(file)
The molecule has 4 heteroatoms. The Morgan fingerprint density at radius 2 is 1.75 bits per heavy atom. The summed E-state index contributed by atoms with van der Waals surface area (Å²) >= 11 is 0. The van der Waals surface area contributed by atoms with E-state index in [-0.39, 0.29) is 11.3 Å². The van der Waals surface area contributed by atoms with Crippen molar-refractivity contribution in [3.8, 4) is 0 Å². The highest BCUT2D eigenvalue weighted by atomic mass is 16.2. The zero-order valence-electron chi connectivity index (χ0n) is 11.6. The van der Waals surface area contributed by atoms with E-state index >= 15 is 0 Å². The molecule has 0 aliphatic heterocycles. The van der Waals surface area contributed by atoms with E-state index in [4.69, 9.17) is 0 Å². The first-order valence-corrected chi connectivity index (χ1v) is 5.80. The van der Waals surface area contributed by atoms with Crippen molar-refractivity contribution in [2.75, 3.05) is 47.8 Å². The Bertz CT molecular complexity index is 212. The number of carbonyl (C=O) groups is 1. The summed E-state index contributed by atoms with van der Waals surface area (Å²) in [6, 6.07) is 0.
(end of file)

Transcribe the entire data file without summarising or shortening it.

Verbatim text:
The molecule has 4 heteroatoms. The Morgan fingerprint density at radius 2 is 1.75 bits per heavy atom. The summed E-state index contributed by atoms with van der Waals surface area (Å²) >= 11 is 0. The van der Waals surface area contributed by atoms with E-state index in [-0.39, 0.29) is 11.3 Å². The van der Waals surface area contributed by atoms with Crippen molar-refractivity contribution in [3.8, 4) is 0 Å². The highest BCUT2D eigenvalue weighted by atomic mass is 16.2. The zero-order valence-electron chi connectivity index (χ0n) is 11.6. The van der Waals surface area contributed by atoms with E-state index >= 15 is 0 Å². The molecule has 0 aliphatic heterocycles. The van der Waals surface area contributed by atoms with E-state index in [4.69, 9.17) is 0 Å². The first-order valence-corrected chi connectivity index (χ1v) is 5.80. The van der Waals surface area contributed by atoms with Crippen molar-refractivity contribution in [2.75, 3.05) is 47.8 Å². The Bertz CT molecular complexity index is 212. The number of carbonyl (C=O) groups is 1. The summed E-state index contributed by atoms with van der Waals surface area (Å²) in [6, 6.07) is 0.